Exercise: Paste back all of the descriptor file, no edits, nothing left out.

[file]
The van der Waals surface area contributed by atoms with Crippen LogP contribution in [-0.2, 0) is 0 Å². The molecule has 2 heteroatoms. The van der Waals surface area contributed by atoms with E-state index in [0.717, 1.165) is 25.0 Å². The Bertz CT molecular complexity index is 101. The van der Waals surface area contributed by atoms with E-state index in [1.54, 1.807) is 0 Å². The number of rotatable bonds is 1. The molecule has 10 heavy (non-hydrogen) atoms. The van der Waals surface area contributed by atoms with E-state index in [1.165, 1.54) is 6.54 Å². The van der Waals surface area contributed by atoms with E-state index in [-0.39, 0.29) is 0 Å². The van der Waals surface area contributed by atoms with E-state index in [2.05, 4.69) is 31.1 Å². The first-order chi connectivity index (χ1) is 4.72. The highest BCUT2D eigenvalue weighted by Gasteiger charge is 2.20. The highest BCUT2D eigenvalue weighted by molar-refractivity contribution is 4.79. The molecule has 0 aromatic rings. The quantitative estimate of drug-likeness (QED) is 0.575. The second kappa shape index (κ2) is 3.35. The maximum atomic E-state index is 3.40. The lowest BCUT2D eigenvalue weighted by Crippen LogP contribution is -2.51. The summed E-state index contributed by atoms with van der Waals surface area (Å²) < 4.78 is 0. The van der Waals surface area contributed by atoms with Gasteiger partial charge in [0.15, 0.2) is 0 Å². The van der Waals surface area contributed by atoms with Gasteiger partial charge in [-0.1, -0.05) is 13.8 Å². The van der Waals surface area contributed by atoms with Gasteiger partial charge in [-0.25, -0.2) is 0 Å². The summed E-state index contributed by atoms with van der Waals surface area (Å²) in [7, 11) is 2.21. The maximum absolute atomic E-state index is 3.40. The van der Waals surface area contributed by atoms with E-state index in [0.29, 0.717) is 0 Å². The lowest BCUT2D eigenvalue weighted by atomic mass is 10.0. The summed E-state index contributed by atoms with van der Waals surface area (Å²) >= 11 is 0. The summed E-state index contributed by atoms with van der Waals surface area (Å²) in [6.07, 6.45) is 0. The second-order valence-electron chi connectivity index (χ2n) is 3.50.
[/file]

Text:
The van der Waals surface area contributed by atoms with Crippen LogP contribution in [-0.2, 0) is 0 Å². The molecule has 2 heteroatoms. The van der Waals surface area contributed by atoms with E-state index in [0.717, 1.165) is 25.0 Å². The Bertz CT molecular complexity index is 101. The van der Waals surface area contributed by atoms with E-state index in [1.54, 1.807) is 0 Å². The number of rotatable bonds is 1. The molecule has 10 heavy (non-hydrogen) atoms. The van der Waals surface area contributed by atoms with E-state index in [1.165, 1.54) is 6.54 Å². The van der Waals surface area contributed by atoms with E-state index in [-0.39, 0.29) is 0 Å². The van der Waals surface area contributed by atoms with E-state index in [2.05, 4.69) is 31.1 Å². The first-order chi connectivity index (χ1) is 4.72. The highest BCUT2D eigenvalue weighted by Gasteiger charge is 2.20. The highest BCUT2D eigenvalue weighted by molar-refractivity contribution is 4.79. The molecule has 0 aromatic rings. The quantitative estimate of drug-likeness (QED) is 0.575. The second kappa shape index (κ2) is 3.35. The maximum atomic E-state index is 3.40. The lowest BCUT2D eigenvalue weighted by Crippen LogP contribution is -2.51. The summed E-state index contributed by atoms with van der Waals surface area (Å²) < 4.78 is 0. The van der Waals surface area contributed by atoms with Gasteiger partial charge in [0.15, 0.2) is 0 Å². The van der Waals surface area contributed by atoms with Gasteiger partial charge in [-0.1, -0.05) is 13.8 Å². The van der Waals surface area contributed by atoms with Gasteiger partial charge in [-0.25, -0.2) is 0 Å². The summed E-state index contributed by atoms with van der Waals surface area (Å²) in [7, 11) is 2.21. The maximum absolute atomic E-state index is 3.40. The van der Waals surface area contributed by atoms with E-state index in [0.29, 0.717) is 0 Å². The lowest BCUT2D eigenvalue weighted by atomic mass is 10.0. The summed E-state index contributed by atoms with van der Waals surface area (Å²) >= 11 is 0. The summed E-state index contributed by atoms with van der Waals surface area (Å²) in [6.07, 6.45) is 0. The second-order valence-electron chi connectivity index (χ2n) is 3.50.